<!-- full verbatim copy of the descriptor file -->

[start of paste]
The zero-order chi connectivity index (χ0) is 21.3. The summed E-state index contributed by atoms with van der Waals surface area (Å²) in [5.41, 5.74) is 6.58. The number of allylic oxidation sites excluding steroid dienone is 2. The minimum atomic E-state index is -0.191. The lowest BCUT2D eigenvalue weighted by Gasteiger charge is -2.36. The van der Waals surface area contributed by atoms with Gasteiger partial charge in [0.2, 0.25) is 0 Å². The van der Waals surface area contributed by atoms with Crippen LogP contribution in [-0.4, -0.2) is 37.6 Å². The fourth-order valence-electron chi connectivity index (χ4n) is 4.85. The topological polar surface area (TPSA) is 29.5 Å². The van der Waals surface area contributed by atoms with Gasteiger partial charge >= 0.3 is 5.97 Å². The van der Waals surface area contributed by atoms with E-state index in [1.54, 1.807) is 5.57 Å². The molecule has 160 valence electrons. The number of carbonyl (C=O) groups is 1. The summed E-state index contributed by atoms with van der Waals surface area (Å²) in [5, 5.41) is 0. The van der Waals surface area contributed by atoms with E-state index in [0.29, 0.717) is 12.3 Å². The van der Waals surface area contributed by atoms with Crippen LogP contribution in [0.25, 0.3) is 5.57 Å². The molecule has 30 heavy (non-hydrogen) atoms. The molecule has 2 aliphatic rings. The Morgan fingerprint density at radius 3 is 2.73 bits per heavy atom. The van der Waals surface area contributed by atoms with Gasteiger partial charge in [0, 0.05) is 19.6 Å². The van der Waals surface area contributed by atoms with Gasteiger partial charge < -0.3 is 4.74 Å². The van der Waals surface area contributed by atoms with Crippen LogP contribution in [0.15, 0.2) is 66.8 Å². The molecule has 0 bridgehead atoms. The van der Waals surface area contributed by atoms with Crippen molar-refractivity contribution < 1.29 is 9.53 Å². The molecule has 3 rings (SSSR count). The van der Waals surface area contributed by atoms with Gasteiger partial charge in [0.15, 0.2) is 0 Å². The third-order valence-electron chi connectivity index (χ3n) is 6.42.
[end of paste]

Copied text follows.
The zero-order chi connectivity index (χ0) is 21.3. The summed E-state index contributed by atoms with van der Waals surface area (Å²) in [5.41, 5.74) is 6.58. The number of allylic oxidation sites excluding steroid dienone is 2. The minimum atomic E-state index is -0.191. The lowest BCUT2D eigenvalue weighted by Gasteiger charge is -2.36. The van der Waals surface area contributed by atoms with Gasteiger partial charge in [0.2, 0.25) is 0 Å². The van der Waals surface area contributed by atoms with Crippen LogP contribution in [-0.4, -0.2) is 37.6 Å². The fourth-order valence-electron chi connectivity index (χ4n) is 4.85. The topological polar surface area (TPSA) is 29.5 Å². The van der Waals surface area contributed by atoms with Gasteiger partial charge >= 0.3 is 5.97 Å². The van der Waals surface area contributed by atoms with E-state index in [1.54, 1.807) is 5.57 Å². The molecule has 160 valence electrons. The number of carbonyl (C=O) groups is 1. The summed E-state index contributed by atoms with van der Waals surface area (Å²) in [5, 5.41) is 0. The van der Waals surface area contributed by atoms with E-state index in [0.29, 0.717) is 12.3 Å². The van der Waals surface area contributed by atoms with Crippen LogP contribution in [0.25, 0.3) is 5.57 Å². The molecule has 30 heavy (non-hydrogen) atoms. The molecule has 2 aliphatic rings. The Morgan fingerprint density at radius 3 is 2.73 bits per heavy atom. The van der Waals surface area contributed by atoms with Gasteiger partial charge in [0, 0.05) is 19.6 Å². The van der Waals surface area contributed by atoms with Gasteiger partial charge < -0.3 is 4.74 Å². The van der Waals surface area contributed by atoms with Crippen LogP contribution in [0.15, 0.2) is 66.8 Å². The molecule has 0 bridgehead atoms. The van der Waals surface area contributed by atoms with Crippen molar-refractivity contribution < 1.29 is 9.53 Å². The molecule has 3 rings (SSSR count). The van der Waals surface area contributed by atoms with Gasteiger partial charge in [0.15, 0.2) is 0 Å². The third-order valence-electron chi connectivity index (χ3n) is 6.42.